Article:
Your food 4-1-1 for the week:
Clockwise, from top left, David Rocco of “Dolce Vita”; the chef Joshua Sharkey being filmed for “Unique Eats”; Laura Calder of “French Food at Home”; Roger Mooking of “Everyday Exotic”; Bal Arneson of “Spice Goddess”; and Darryl Robinson of “Drink Up.”*There is a new Food Network spin-off channel, (and I am a FN junkie, so I couldn't be more excited!). "Called the Cooking Channel, it is lining up low-key programs targeted at a hipper crowd interested in the grass roots of food culture," Allen Salkin of NT Times reports. Mo Rocca will be hosting a show on the channel called "Foodography," and they will air an hour a day of vintage episodes of Julia Child's "The Galloping Gourmet." Yes, please.
image via here
image via here
image via here*Lay off the Salt! And another tidbit from the NY Times, this time the food blog, Diner's Journal: the FDA is planning a 10-year initiative to bring down sodium levels in processed foods. Processed foods account for 77 percent of the sodium Americans consume...(just went to check the Weight Watchers Smart Ones Chicken Quesadilla meal that an office mate has in the freezer--620 grams of sodium--and this is by definition a "diet meal.")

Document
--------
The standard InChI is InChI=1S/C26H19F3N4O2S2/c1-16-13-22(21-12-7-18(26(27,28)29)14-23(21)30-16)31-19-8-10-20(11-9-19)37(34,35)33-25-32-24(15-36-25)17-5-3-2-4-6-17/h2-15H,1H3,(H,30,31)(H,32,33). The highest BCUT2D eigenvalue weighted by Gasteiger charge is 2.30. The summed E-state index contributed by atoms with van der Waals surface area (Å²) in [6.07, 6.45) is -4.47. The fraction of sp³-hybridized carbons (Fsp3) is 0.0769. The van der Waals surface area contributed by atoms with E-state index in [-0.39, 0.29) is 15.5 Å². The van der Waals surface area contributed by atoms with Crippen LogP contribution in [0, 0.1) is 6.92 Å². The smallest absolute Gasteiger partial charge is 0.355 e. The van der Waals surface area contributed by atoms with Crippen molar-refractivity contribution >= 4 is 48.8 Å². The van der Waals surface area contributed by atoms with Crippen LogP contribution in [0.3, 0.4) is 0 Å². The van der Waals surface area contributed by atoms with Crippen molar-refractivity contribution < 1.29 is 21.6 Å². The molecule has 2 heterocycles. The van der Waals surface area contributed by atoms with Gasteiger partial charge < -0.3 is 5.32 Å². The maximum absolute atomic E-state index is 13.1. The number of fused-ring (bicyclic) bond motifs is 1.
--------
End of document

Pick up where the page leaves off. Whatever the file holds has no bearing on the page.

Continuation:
*Jamie Oliver's Food Revolution will wrap up this Friday on ABC at 9 PM...if you haven't watched it yet, it's not too late to tune in. I have loved the show, and I feel like he's really made some changes in the West Virginia community where he's been preaching and teaching about less processed food, more fresh food, and just eating more sensibly. It has to start at the school level too--so many children get their only substantive meals at school and when the schools are serving crap, it's just not right. If you haven't signed the Food Revolution petition, click the logo at the left sidebar of my blog to do so.
image via here*And speaking of affecting change when it comes to school lunches, click here to become a healthy school lunch advocate. "The Healthy School Lunch Campaign, sponsored by the Physicians Committee for Responsible Medicine (PCRM), is dedicated to improving the food served to children in schools by educating government and school officials, food service workers, parents, and others about the food choices best able to promote children’s current and long-term health." The site has practical things we all can do to advocate for healthy school lunches, click here for the 5 things you can do now, including contacting your congressmen and women and asking them to support The Healthy School Meals Act of 2010 (H.R. 4870).
Please, share your foodie facts/experiences of the week...